Tuesday, October 28, 2003

#53 Citing your sources without misleading your readers

I've been doing some research on hyperinsulinemia, the over production of insulin in obese, non-diabetic people. Obesity is a topic that seems to appear in every magazine and newspaper. I think the media attention is building up to a demand from various anti-consumerism and pro-health fad groups to have government step in.

I came across this interesting item in a "Festschrift" printed in Obesity Research this year:

"Several reports suggest that the increase in obesity has actually been occurring for 100 years or more and may not be accelerating at all. Helmchen (4) studied data from U.S. veterans 50 to 59 years of age who were examined in 1905 and 1909 and found that the veterans were more than three times as likely to be obese than their counterparts examined 25 years earlier, an annual average increase of 4.5% in obesity rate. Data from the National Health and Nutrition Examination Surveys conducted from the 1970s to the 1990s showed an annual increase in obesity rates of roughly 4%. Helmchen concluded that obesity was increasing at least as rapidly at the beginning as it was at the end of the 20th century. Similar conclusions were reached by other investigators [e.g., Okasha et al. (5) ]. Environmental factors, such as industrialization, central heating, vaccinations, reductions in infectious diseases, increased availability of food, and changing attitudes, all of which may have both near-term and trans-generational (perhaps epigenetic) effects, should be considered as causes for the increase in obesity." in Douglas C. Heimburger, et al. A Festschrift for Roland L. Weinsier: Nutrition Scientist, Educator, and Clinician Obes Res 2003 11: 1246-1262.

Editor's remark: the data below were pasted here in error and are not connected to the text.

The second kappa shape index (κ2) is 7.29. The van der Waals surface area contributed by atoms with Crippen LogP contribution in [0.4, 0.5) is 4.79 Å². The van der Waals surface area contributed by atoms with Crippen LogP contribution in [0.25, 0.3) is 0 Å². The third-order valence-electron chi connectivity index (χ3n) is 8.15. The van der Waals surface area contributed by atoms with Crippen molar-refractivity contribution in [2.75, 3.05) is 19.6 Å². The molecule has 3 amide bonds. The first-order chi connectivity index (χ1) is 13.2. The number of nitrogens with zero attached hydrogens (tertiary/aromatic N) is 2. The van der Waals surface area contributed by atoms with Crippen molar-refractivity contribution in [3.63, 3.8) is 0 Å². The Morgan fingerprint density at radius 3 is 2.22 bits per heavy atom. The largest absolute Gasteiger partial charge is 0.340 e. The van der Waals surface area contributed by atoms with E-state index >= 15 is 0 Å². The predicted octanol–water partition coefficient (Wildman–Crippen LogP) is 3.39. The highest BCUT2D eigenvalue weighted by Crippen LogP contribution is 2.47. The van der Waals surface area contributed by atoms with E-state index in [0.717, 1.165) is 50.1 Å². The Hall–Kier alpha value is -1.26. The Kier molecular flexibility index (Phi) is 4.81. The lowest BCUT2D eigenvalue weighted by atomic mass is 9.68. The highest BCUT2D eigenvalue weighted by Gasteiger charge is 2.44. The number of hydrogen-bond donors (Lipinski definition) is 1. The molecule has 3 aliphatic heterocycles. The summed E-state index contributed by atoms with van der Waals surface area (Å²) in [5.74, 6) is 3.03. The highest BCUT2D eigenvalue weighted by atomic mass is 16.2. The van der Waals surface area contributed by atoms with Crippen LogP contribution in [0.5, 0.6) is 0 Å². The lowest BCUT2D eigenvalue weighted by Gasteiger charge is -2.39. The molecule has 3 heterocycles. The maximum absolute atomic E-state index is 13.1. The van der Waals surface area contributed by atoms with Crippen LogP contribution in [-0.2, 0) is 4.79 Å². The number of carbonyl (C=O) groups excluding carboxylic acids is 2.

(4)Helmchen, LA. (2001) Can Structural Change Explain the Rise in Obesity? A look at the Past 100 Years. Social Science Research Computing, University of Chicago, Chicago. http://proxy.lib.ohio-state.edu:3293/prc/pdfs/helmch01.pdf. Accessed September 12, 2003.

(5)Okasha, M, McCarron, P, Smith, GD, Gunnell, D. (2003) Trends in body mass index from 1948 to 1968: results from the Glasgow Alumni Cohort. Int J Obes Relat Metab Disord 27,638-640 [Medline]

The interesting thing about footnote 4 is that you can't find it. Notice, the URL is a proxy, or login from Ohio State. [None of the authors are from Ohio State.] If I'm already signed in, I can access this article, but no one else can. If you google "Helmchen structural change" you' find a pdf document, with no source except the author's name. The footnote says it was last checked on Sept. 13, 2003 for an article in the October 2003 issue of a research journal. Interesting that accessibility was checked but not scholarship.

After a lot of web surfing, I found all dead links to "Social Science Research Computing" at the University of Chicago. It has either been disbanded, or moved to another university. Lorens Helmchen is or was a graduate student in 2001 when this paper was written.

This is a very interesting paper to read (after I found it).** So are the other projects Helmchen has worked on (like Civil War pension records and some other health related research). There is no indication on the paper's title page that it was published by any department within the University of Chicago.

Helmchen is not at fault here--Heimburger, the lead author of the Obesity Research article is, as is the editor of that journal, Barbara E. Corkey. When citing a source from the internet, I think it is still important to note that it is unpublished just as we did in the pre-net days so that the reader isn't misled into thinking it has been through peer review.

**I contacted Mr. Helmchen about the problem of his paper being in an unidentifiable series, and he immediately got that corrected--but when I first linked to the paper this information wasn't available. Citation counts are very important in promotion and tenure!

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